They all attributed the peaceful dominion of religion in their country mainly to the separation of church and state. I do not hesitate to affirm that during my stay in America I did not meet a single individual, of the clergy or the laity, who was not of the same opinion on this point.–Alexis de Tocqueville, Democracy in America, Vol. I Continuing their efforts to turn “religious freedom” into a dirty word and a dog-whistle buzzword for bigotry, nineteen religious groups filed an amicus brief arguing that a Supreme Court ruling in favor of marriage equality would imperil their religious freedom. I’ll allow you a second or two to do a double take before we continue. The idea that granting the same marriage rights to LGBT people as everyone else would infringe on their religious freedom because people would think them bigots is so abjectly preposterous that it doesn’t deserve to be treated as an argument any more worthy of serious consideration than someone standing on a street corner insisting that the sky was puce and clouds are made of cotton candy’s argument does. What is worth noting, however, is who the amici are. One of these things is not like the other. All but one of the groups signed on to this brief can be described as evangelical or fundamentalist protestant Christian groups. The other group is the Mormon Church. Let me note that all of the Christian denominations and groups signing on to this amicus brief opposing marriage equality believe that the LDS are heretical and not a Christian denomination, but rather a false religion destined for hell. For that matter, half of these Christian groups aren’t even entirely convinced that the other half are really Christians. They have, however, chosen to downplay that into “theological differences” because[…]

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Which one of you have we wronged?

I’ve got a guest post for you all today. Sophie Anna Platt wrote this on Facebook in response to James Dobson’s recent statement that marriage equality will lead to a civil war. She was was kind enough to let me republish it here.  To the James Dobsons and Mike Farrises of the world who literally want a civil war over gay rights and gay marriage, I ask this. In fact, I should ask certain members of my own family. I ask the same thing Jesus once asked. Which one of you have we wronged? Which one of you have we cheated or stolen from or harmed in any way? I’m not saying we are perfect, but what did we ever do to you that could make you hate us SO MUCH that you literally want a civil war over us being allowed the same rights that you have? What could possess you to put us through the things you have? How can you bring yourself to hate another person – much less a whole group of people- to the point that you force us even as children into “reparative therapy” which is just a fancy word for psychological and physical torture? I’m not even speaking metaphorically here. After everything you have done to us one might expect we would be the ones with hatred in our hearts. That we would be trying to outlaw the religion that has been used in such vile ways against us. The truth is that many, many of us still believe in God, and we certainly support your right to do so. We do not support your right to use your religion as a weapon against us, and that really shouldn’t surprise you. How can you say that we and those who love us and[…]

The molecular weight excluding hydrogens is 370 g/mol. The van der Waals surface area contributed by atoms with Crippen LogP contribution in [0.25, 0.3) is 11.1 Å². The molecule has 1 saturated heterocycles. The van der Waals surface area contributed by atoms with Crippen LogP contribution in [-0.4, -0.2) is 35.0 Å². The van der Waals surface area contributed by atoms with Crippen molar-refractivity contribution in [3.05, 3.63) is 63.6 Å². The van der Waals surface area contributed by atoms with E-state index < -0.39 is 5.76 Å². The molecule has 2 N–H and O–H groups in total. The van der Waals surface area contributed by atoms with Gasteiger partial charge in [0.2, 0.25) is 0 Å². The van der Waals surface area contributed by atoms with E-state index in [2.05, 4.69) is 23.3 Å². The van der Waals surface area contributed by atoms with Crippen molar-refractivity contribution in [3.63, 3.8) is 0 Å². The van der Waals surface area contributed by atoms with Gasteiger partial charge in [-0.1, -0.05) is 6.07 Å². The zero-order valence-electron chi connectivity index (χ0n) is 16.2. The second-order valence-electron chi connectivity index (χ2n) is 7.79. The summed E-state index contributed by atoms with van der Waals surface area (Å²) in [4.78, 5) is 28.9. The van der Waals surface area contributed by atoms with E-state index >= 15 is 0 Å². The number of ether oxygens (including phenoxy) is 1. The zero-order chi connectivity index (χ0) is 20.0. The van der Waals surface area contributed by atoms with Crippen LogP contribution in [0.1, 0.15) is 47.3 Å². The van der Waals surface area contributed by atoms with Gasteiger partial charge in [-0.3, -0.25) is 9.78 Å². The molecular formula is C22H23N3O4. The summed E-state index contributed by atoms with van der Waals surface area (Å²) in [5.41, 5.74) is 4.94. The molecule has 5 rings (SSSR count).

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Top 10 posts of 2014

Here are my top ten posts from 2014. One thing I realized while compiling this list is that I really need to blog more, so here’s to a more productive 2015. 10. #DefendTheDuggars (Sort of) I’ve said it before on social media and I’ll say it again here. The mocking of Duggar children is not something I can get behind. Criticize the Duggar parents for what they’re doing to their children, criticize Jim Bob, Michelle, and Josh for their anti-LGBT activism, that’s fair game. Mocking the kids isn’t. Kids like the Duggars, who aren’t being given a real education (you don’t get a real education from ATI Wisdom Booklets), who aren’t allowed college, and who aren’t even allowed a single private conversation with someone of the opposite sex until they’re married, are the ones I’m trying to help.  9. “You went to a Christian college, what did you expect?” The campus climate problems may be different at Christian colleges than secular ones, but don’t kid yourself, the environment can be pretty bad at state schools too. I don’t want my criticism of how Covenant handled my alumni update situation and the erasing of LGBT alumni to suggest that it’s a problem limited to Christian schools. 8. Kevin Swanson Bingo Inspired by the Kevin Swanson Watch bingo, Twitterer @Apostate_X created this handy dandy Kevin Swanson Bingo for you and all your friends to play along at home while you listen to K-Swizzle’s Generations Radio. Or, as we prefer to call it, the #KSwanComedyHalfHour. The #KSwanComedyHalfHour is where you can learn about how Frozen turns children gay, how Girl Scouts turn children gay, how homosexuals are like cannibals, how lesbians eat feces (I think he saw Two Girls, One Cup, please, please, please nobody tell him about goatse), and well, you might be noticing a theme here. You’ll also learn about the Neronic[…]